General Motors has made another splashy deal in the hope of accelerating its path to producing and deploying fully self-driving cars. The automaker announced today that it bought 11-person sensor startup Strobe, which specializes in developing laser-based sensors called lidars.
The acquisition gives General Motors control over the production and development of a sensor that many believe is critical to the development of autonomous vehicles. And GM is now one of the only carmakers or autonomous vehicle developers that owns a good portion of the major components of the self-driving supply chain: The car itself, the self-driving “brain” (via its 2016 acquisition of Cruise), a key part of the “eyes,” as well as the service layer, a proprietary ride-hail network.
The company wouldn’t divulge any of the financial details and there’s little that’s public about the startup. However, GM had already been cultivating a relationship via an investment from its venture arm, GM Ventures.
Bringing lidar production in-house has become especially important as self-driving players scramble to meet impending deadlines to publicly deploy autonomous vehicles. Today, while there are many companies attempting to meet the demand of the nascent self-driving space, there are few that are mass producing lidars quickly enough and affordably.
As a result, the industry largely relies on one firm, Velodyne. However, paired with the high cost of lidar, Velodyne has also sometimes been slow to meet that high demand, some sources say, leaving companies waiting for the sensors for months.
“Existing commercially available solutions cost tens of thousands of dollars, are bulky and mechanically complex, and lack the performance needed to unlock self-driving operation at higher speeds and in more challenging weather,” Cruise CEO Kyle Vogt wrote in a blog post announcing and explaining the deal. “Strobe’s new chip-scale LIDAR technology will significantly enhance the capabilities of our self-driving cars. But perhaps more importantly, by collapsing the entire sensor down to a single chip, we’ll reduce the cost of each LIDAR on our self-driving cars by 99%.”
Bigger picture: GM is closer to becoming a vertically integrated autonomous vehicle manufacturer, which could help it move faster and build a better self-driving experience and business.
First there was its acquisition of self-driving startup Cruise in 2016. Then the company began experimenting with its own ride-hail network called Cruise Anywhere. And now the company owns the production and development of a critical sensor. (GM also has a partnership with no. 2 U.S. ride-hail player Lyft, but it’s clear the company is keeping its options open.)
The benefits of being vertically integrated are clear:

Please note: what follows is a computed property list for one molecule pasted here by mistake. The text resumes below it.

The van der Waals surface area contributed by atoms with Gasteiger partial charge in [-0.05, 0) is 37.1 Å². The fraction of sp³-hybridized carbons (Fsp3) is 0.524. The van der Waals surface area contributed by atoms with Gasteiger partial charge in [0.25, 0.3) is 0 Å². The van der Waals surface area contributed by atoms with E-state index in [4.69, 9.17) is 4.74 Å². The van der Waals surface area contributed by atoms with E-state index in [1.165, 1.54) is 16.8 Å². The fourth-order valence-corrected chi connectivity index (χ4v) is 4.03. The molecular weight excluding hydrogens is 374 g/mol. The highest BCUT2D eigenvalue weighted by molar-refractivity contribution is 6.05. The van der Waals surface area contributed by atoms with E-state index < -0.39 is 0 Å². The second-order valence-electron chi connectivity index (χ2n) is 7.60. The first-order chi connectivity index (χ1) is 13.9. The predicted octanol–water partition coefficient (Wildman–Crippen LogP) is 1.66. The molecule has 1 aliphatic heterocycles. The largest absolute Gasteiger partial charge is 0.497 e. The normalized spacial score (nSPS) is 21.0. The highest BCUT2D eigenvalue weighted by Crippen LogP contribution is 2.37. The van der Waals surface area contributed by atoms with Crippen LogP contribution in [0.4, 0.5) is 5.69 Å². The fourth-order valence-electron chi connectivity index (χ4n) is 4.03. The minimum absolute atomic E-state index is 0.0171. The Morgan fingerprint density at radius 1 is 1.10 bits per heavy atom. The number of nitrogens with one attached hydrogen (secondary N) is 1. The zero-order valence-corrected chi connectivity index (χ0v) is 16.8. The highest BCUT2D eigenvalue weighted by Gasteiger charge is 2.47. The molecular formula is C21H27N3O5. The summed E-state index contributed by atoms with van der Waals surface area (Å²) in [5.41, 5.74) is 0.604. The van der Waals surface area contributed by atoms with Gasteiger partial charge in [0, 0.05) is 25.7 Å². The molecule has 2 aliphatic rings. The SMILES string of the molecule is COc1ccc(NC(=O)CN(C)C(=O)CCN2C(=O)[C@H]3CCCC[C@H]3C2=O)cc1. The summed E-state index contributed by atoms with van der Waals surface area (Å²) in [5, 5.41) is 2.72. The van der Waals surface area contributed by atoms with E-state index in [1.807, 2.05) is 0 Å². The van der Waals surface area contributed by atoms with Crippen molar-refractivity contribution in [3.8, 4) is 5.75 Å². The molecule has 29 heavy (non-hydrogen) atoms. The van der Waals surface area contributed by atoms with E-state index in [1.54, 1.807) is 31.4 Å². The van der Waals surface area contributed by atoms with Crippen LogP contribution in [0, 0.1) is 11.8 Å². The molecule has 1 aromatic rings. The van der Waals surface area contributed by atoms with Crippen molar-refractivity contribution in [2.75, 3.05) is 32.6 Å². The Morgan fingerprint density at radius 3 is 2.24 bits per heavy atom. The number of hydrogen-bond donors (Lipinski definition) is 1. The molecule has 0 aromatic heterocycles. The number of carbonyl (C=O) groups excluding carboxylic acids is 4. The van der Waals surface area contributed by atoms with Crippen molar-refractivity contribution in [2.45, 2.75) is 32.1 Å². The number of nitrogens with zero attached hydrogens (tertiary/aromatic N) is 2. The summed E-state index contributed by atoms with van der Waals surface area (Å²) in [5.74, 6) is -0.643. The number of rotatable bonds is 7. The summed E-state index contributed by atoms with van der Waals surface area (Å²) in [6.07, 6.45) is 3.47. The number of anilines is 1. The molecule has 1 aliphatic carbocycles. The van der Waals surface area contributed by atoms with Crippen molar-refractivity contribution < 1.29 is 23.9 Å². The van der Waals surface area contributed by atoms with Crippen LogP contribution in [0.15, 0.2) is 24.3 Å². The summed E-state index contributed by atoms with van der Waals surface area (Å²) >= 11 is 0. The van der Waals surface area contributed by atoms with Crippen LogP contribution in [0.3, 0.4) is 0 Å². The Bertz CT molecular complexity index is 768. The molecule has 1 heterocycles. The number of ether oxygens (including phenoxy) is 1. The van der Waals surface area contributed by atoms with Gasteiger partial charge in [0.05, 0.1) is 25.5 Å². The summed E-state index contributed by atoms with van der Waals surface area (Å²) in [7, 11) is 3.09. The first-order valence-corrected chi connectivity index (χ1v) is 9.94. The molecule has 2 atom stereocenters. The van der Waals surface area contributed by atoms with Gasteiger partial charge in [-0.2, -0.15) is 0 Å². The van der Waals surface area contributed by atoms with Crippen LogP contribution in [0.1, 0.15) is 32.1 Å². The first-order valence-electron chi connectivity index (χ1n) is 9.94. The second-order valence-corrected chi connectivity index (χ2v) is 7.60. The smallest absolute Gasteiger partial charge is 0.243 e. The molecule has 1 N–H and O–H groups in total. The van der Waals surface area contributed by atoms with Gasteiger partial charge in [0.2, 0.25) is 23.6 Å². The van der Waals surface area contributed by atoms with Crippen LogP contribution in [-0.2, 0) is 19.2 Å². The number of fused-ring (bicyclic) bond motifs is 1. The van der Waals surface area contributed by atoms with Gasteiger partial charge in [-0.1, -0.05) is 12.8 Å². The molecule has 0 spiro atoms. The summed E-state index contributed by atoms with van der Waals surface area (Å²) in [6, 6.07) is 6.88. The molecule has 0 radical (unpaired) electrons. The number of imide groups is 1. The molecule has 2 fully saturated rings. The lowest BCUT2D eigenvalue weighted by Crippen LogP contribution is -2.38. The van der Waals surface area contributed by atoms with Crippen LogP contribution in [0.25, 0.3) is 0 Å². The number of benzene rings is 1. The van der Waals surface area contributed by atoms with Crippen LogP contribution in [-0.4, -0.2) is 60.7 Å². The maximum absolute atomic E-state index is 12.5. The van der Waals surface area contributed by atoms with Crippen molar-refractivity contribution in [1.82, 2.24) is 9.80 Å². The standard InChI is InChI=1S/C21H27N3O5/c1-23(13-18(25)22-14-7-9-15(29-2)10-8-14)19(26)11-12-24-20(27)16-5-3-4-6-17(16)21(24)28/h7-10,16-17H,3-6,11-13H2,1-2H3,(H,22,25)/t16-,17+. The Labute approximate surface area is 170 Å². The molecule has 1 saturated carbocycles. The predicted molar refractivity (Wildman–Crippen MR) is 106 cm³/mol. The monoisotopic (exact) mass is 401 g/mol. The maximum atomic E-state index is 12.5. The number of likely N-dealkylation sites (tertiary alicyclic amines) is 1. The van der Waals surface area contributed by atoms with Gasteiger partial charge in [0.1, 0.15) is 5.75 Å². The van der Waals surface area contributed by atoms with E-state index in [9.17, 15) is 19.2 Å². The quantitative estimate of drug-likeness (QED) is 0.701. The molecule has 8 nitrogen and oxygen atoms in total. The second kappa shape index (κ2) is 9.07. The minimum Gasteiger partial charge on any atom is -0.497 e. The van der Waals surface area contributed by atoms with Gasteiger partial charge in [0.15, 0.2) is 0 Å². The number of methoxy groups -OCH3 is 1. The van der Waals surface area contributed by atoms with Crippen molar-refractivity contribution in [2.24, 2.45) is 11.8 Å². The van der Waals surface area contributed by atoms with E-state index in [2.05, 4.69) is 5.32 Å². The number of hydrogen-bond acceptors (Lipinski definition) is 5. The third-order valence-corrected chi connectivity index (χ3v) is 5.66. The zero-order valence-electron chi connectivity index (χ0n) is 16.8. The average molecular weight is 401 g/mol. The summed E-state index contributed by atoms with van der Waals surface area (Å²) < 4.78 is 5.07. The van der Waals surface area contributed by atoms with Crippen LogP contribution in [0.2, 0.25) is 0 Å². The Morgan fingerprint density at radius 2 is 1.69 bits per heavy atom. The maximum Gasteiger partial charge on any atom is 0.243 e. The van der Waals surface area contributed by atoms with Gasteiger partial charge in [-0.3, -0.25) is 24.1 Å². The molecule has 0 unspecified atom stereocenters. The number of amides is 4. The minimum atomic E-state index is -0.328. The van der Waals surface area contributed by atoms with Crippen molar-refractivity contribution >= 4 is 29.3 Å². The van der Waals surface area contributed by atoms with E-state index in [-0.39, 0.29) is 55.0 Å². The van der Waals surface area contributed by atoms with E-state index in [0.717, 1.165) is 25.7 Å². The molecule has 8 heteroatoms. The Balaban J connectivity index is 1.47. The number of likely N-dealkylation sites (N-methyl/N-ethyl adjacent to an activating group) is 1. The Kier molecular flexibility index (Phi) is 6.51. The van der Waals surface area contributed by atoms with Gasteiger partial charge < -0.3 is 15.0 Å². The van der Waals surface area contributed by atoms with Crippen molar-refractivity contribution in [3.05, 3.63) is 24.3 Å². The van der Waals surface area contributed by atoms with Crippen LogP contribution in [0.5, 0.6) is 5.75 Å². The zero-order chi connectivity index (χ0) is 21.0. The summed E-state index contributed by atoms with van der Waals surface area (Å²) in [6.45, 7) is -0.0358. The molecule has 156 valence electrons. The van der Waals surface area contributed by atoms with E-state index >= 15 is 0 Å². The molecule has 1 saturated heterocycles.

- Owning the major parts of the supply chain frees GM from relying too heavily on the production cycles of suppliers.
- It allows the company to develop the technology to its own custom specs.
- And it gives GM full control over the revenue that each of those parts bring in — say, for example, if GM decides to license its lidar technology to other companies instead of keeping it proprietary. (For now, GM’s acquisition takes this lidar tech off the market for its rivals.)
Additionally, there are benefits to having each of these components working side by side under one roof. A good example from another industry is how Apple has used its vertical integration of hardware, software and services to make the iPhone a much more cohesive product experience than smartphones running Android software from Google.
GM wouldn’t give any more details on how long it would take to start building the lidar sensors and outfitting its cars with them. But as it recently announced its factories were ready to manufacture cars equipped with the hardware to drive completely autonomously, it appears confident that it will be able to integrate the lidar into those production lines quickly.
There are technological advantages to moving quickly. While being the first to market with a fully self-driving car isn’t the end-all, be-all to competition within the space, it does give whoever is first the ability to test and validate its technology far longer and then update its software based on those learnings. That means, by the time the second player rolls out its fully self-driving cars onto public roads, the first one’s technology could already be far better.
GM is hardly the only company increasingly pushing to own more of its supply chain. Alphabet’s self-driving arm Waymo also announced it was bringing lidar development in house. Lyft, too, decided to begin developing its own autonomous software. In both cases, this could reduce how much the companies rely on external suppliers, while increasing their value to potential partners.
But the company that comes closest to mirroring GM’s integration is rival electric vehicle manufacturer Tesla — despite that Tesla CEO Elon Musk does not subscribe to the larger industry belief that lidar is a necessary technology for autonomous cars. Tesla’s scale is much smaller than GM’s, but it is manufacturing its own cars and building its autonomous software in-house. Musk has also talked about eventually creating an on-demand network of self-driving Teslas.
Lastly, this acquisition will likely have the same effect on the lidar and sensor industry that GM’s Cruise acquisition did. Backed by Spark Capital, Maven Ventures and others, Cruise’s exit was followed by a flurry of investments into and acquisitions of autonomous software companies. (See: Ford and Argo AI, Uber and Otto.) Since then, investors have been turning their focus toward the other components of autonomous cars, such as sensors.
This article originally appeared on Recode.net.